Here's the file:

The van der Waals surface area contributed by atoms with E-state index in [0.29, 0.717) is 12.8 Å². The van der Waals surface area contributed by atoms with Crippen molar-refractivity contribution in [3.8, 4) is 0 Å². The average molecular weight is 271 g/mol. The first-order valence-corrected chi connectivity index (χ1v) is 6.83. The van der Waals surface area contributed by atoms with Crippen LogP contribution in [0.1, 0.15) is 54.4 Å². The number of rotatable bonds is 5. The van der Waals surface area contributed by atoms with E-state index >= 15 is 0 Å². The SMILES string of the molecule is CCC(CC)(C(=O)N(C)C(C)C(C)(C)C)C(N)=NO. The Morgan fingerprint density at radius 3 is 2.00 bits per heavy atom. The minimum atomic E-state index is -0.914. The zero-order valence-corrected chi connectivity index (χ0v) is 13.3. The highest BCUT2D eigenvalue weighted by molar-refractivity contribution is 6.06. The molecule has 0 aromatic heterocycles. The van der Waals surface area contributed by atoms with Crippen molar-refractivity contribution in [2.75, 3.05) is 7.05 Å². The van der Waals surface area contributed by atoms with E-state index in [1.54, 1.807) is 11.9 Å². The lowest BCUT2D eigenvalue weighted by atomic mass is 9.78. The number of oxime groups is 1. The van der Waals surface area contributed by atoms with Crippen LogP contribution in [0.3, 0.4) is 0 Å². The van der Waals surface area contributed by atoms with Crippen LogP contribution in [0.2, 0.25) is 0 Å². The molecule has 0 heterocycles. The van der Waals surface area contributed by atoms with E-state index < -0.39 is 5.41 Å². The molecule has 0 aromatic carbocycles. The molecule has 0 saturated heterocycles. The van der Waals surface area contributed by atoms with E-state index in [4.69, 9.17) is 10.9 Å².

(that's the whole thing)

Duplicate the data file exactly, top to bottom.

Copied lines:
The van der Waals surface area contributed by atoms with E-state index in [0.29, 0.717) is 12.8 Å². The van der Waals surface area contributed by atoms with Crippen molar-refractivity contribution in [3.8, 4) is 0 Å². The average molecular weight is 271 g/mol. The first-order valence-corrected chi connectivity index (χ1v) is 6.83. The van der Waals surface area contributed by atoms with Crippen LogP contribution in [0.1, 0.15) is 54.4 Å². The number of rotatable bonds is 5. The van der Waals surface area contributed by atoms with E-state index >= 15 is 0 Å². The SMILES string of the molecule is CCC(CC)(C(=O)N(C)C(C)C(C)(C)C)C(N)=NO. The Morgan fingerprint density at radius 3 is 2.00 bits per heavy atom. The minimum atomic E-state index is -0.914. The zero-order valence-corrected chi connectivity index (χ0v) is 13.3. The highest BCUT2D eigenvalue weighted by molar-refractivity contribution is 6.06. The molecule has 0 aromatic heterocycles. The van der Waals surface area contributed by atoms with Crippen molar-refractivity contribution in [2.75, 3.05) is 7.05 Å². The van der Waals surface area contributed by atoms with E-state index in [1.54, 1.807) is 11.9 Å². The lowest BCUT2D eigenvalue weighted by atomic mass is 9.78. The number of oxime groups is 1. The van der Waals surface area contributed by atoms with Crippen LogP contribution in [0.3, 0.4) is 0 Å². The van der Waals surface area contributed by atoms with Crippen LogP contribution in [0.2, 0.25) is 0 Å². The molecule has 0 heterocycles. The van der Waals surface area contributed by atoms with E-state index < -0.39 is 5.41 Å². The molecule has 0 aromatic carbocycles. The molecule has 0 saturated heterocycles. The van der Waals surface area contributed by atoms with E-state index in [4.69, 9.17) is 10.9 Å².